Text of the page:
- Fear of failure or fear of being put on a performance plan or anything that would increase stress levels
- To have financial security or need to address a financial crisis or they just love material objects
- To feel the need to contribute to their team and feel their contribution is valued
Desire is the catalyst that hopefully ignites the fire to action.
Recently, I was coaching an individual who had numerous sales effectiveness and productivity deficiencies. But the biggest initial gap was scheduling and executing enough meetings per week, which doomed him to fail because of a lack of activity/opportunities. He was just spending too many days in his office on red light (nonrevenue producing) activities. He also had justified numerous “reasons” why he needed so much office time.
After creating awareness in the initial diagnosis that he needed more meetings weekly, we put a plan in place that would help him drive his activity and increase meetings weekly. After a great first six weeks on the plan in which we felt he had achieved the adoption of the new behaviors, he detoured back to his old habits. Keep in mind, during the short period of achieving his sales productivity goals, he started to see a lot of positive trending in his sales pipeline. That, in and of itself, should have motivated him to continue, but he just could not or would not sustain it.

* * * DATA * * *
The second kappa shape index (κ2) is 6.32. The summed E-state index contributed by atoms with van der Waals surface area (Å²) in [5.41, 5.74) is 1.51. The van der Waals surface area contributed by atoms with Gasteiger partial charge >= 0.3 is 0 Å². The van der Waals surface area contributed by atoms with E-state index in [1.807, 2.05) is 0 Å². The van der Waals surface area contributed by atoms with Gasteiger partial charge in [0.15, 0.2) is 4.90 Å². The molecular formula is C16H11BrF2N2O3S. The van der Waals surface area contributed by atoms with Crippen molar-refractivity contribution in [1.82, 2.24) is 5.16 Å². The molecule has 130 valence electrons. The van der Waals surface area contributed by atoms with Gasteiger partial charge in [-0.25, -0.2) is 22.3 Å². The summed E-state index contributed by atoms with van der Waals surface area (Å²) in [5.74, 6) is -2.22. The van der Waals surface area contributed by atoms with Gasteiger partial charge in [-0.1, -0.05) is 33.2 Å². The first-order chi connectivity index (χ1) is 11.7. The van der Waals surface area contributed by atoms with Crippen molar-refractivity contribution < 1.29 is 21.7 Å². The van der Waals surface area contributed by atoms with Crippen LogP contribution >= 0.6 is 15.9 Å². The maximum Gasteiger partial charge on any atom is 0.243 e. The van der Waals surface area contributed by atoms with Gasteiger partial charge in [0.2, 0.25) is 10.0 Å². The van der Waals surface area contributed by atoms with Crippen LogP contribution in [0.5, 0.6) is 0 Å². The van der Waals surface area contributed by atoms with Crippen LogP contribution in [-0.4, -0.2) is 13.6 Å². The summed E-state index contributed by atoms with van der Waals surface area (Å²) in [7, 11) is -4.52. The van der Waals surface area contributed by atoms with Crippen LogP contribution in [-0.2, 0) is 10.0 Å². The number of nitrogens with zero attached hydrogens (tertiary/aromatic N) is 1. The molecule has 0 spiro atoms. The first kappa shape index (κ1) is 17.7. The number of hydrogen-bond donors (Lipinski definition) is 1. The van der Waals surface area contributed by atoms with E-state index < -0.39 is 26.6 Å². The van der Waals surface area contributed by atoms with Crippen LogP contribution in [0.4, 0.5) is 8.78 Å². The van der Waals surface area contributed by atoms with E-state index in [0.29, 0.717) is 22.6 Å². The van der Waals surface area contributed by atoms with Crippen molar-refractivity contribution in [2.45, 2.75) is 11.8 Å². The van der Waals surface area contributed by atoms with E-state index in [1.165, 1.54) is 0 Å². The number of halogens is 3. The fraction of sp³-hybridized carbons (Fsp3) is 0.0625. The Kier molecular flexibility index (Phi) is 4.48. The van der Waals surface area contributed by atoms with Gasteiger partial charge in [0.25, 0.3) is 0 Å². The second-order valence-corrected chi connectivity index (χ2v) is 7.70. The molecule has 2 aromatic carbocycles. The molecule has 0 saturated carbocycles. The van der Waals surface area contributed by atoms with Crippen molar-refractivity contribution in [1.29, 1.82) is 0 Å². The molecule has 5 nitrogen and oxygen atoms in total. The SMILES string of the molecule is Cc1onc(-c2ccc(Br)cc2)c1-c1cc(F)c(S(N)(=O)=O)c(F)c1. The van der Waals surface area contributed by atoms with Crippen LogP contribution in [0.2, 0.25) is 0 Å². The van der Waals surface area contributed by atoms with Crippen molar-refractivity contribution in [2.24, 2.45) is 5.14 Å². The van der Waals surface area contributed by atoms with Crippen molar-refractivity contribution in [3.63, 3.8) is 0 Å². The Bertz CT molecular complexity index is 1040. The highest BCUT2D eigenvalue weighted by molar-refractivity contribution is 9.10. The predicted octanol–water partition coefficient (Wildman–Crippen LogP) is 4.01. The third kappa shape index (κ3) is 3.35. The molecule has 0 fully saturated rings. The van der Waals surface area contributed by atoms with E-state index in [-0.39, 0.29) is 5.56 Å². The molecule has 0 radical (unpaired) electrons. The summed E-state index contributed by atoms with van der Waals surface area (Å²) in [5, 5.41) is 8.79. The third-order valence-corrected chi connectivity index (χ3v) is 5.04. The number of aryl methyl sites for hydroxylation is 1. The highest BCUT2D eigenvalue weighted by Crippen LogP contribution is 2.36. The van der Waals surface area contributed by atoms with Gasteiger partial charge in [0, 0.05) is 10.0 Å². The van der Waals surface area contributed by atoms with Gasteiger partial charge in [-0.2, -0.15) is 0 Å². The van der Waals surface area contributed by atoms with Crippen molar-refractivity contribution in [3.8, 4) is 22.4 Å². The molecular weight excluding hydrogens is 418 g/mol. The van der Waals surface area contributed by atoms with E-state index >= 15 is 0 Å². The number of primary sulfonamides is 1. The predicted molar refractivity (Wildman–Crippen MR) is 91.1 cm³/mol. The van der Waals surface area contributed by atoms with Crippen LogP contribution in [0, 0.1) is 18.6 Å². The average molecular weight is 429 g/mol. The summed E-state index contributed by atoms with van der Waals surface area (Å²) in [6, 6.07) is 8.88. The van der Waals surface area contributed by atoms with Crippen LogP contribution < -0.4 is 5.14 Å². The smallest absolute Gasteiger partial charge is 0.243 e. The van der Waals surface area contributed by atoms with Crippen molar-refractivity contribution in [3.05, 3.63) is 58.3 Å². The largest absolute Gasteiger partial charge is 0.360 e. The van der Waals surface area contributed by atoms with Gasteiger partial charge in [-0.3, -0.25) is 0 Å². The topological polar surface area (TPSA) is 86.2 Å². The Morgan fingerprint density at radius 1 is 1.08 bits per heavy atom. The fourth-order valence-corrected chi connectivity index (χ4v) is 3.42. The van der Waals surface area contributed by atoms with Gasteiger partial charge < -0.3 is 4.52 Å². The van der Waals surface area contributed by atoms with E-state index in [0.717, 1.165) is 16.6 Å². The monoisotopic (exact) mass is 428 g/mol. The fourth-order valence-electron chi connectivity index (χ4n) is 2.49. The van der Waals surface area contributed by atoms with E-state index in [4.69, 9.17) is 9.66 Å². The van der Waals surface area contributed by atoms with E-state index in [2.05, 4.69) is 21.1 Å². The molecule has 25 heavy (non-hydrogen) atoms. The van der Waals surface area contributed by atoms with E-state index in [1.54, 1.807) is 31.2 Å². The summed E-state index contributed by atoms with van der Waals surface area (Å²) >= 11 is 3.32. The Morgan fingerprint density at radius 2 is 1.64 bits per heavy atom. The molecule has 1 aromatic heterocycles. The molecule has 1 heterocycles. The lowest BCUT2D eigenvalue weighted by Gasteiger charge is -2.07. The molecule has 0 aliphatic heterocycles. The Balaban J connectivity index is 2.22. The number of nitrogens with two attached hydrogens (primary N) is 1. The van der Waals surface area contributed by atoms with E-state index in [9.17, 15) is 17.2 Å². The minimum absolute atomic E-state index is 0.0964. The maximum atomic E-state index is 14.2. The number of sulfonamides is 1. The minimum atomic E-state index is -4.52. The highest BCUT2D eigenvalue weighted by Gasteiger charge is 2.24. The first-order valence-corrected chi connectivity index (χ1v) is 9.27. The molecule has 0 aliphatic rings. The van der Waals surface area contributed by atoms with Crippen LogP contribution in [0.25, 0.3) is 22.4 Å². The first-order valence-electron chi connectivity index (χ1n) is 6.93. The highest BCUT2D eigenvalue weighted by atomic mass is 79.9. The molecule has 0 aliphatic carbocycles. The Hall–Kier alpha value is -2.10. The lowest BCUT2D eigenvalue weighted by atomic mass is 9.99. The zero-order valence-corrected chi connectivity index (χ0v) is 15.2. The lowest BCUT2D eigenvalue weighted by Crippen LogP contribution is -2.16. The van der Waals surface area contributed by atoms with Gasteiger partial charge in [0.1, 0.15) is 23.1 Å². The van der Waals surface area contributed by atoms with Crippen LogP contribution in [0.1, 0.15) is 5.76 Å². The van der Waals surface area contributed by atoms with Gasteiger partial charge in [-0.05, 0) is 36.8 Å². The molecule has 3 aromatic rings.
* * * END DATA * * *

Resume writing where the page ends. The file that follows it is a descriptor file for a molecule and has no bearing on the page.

Of course, he said all the right things regarding his desire to succeed and contribute to his team. In the end, his desire was not backed up by his behaviors. At this point, there really isn’t anything his direct manager or personal coach can do for him unless he commits to work his plan.
This leads us to one of the most critical behaviors and where the rubber meets the road: Discipline. Did you know that 95 percent of those who lose weight regain it? Some 25 percent of people abandon their New Year’s resolution after one week (60 percent within six months). Research has repeatedly shown that educating people about the benefits of a behavior does not translate into changing habits. Habits are formed by doing.
As mentioned earlier, if I am going to lose weight, I first need to step on a scale to see how much I need to lose (awareness). Next, I need to set goals of how much I need or want to lose and what my ideal waist size is (desire). Then I need to develop a strategy such as exercise and diet to achieve that goal and keep to the plan (discipline).
However, discipline is hard! Holding oneself accountable to both the behaviors and activities that lead you to achieving your goals is difficult.
I am a guitar owner (notice I did not say player). Every year for the past twenty years, I have set a goal to become a better player. I am aware that I am not a natural musician so everything I learn is a challenge. My desire is to one day play a gig in front of a real audience that is not my family or dog. But getting better requires lessons and practice. I had the awareness and the desire but consistently lacked discipline. There were numerous excuses as to why I wasn’t practicing such as my travel schedule, etc. But the reality is I just did not have the discipline needed to become a better player.